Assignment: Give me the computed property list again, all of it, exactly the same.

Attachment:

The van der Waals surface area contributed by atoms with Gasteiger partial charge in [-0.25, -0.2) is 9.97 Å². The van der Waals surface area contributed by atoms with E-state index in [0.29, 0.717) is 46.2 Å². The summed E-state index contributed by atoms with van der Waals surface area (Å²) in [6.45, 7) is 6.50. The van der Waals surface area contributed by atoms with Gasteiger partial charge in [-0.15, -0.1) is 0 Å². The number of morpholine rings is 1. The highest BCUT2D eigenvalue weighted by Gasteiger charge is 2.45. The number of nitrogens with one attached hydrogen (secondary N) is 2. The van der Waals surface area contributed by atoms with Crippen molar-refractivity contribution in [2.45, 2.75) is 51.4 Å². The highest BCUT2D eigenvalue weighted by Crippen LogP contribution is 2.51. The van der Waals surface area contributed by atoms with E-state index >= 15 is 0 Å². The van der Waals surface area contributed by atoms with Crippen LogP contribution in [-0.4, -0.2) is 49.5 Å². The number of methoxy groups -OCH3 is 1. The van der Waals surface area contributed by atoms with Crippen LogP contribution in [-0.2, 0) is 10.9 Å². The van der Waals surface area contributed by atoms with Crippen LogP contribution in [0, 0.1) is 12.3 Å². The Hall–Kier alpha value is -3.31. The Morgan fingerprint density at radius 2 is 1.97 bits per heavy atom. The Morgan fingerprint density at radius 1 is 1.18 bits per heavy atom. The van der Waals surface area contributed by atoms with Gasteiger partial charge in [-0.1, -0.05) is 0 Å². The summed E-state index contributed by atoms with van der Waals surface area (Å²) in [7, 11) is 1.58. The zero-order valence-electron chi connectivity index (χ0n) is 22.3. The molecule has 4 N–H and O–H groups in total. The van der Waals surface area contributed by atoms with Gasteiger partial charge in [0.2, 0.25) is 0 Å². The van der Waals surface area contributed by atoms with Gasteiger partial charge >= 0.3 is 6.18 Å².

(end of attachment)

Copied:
The van der Waals surface area contributed by atoms with Gasteiger partial charge in [-0.25, -0.2) is 9.97 Å². The van der Waals surface area contributed by atoms with E-state index in [0.29, 0.717) is 46.2 Å². The summed E-state index contributed by atoms with van der Waals surface area (Å²) in [6.45, 7) is 6.50. The van der Waals surface area contributed by atoms with Gasteiger partial charge in [-0.15, -0.1) is 0 Å². The number of morpholine rings is 1. The highest BCUT2D eigenvalue weighted by Gasteiger charge is 2.45. The number of nitrogens with one attached hydrogen (secondary N) is 2. The van der Waals surface area contributed by atoms with Crippen molar-refractivity contribution in [2.45, 2.75) is 51.4 Å². The highest BCUT2D eigenvalue weighted by Crippen LogP contribution is 2.51. The van der Waals surface area contributed by atoms with E-state index >= 15 is 0 Å². The van der Waals surface area contributed by atoms with Crippen LogP contribution in [-0.4, -0.2) is 49.5 Å². The number of methoxy groups -OCH3 is 1. The van der Waals surface area contributed by atoms with Crippen LogP contribution in [-0.2, 0) is 10.9 Å². The van der Waals surface area contributed by atoms with Crippen LogP contribution in [0, 0.1) is 12.3 Å². The Hall–Kier alpha value is -3.31. The Morgan fingerprint density at radius 2 is 1.97 bits per heavy atom. The Morgan fingerprint density at radius 1 is 1.18 bits per heavy atom. The van der Waals surface area contributed by atoms with Gasteiger partial charge in [-0.1, -0.05) is 0 Å². The summed E-state index contributed by atoms with van der Waals surface area (Å²) in [7, 11) is 1.58. The zero-order valence-electron chi connectivity index (χ0n) is 22.3. The molecule has 4 N–H and O–H groups in total. The van der Waals surface area contributed by atoms with Gasteiger partial charge in [0.2, 0.25) is 0 Å². The van der Waals surface area contributed by atoms with Gasteiger partial charge >= 0.3 is 6.18 Å².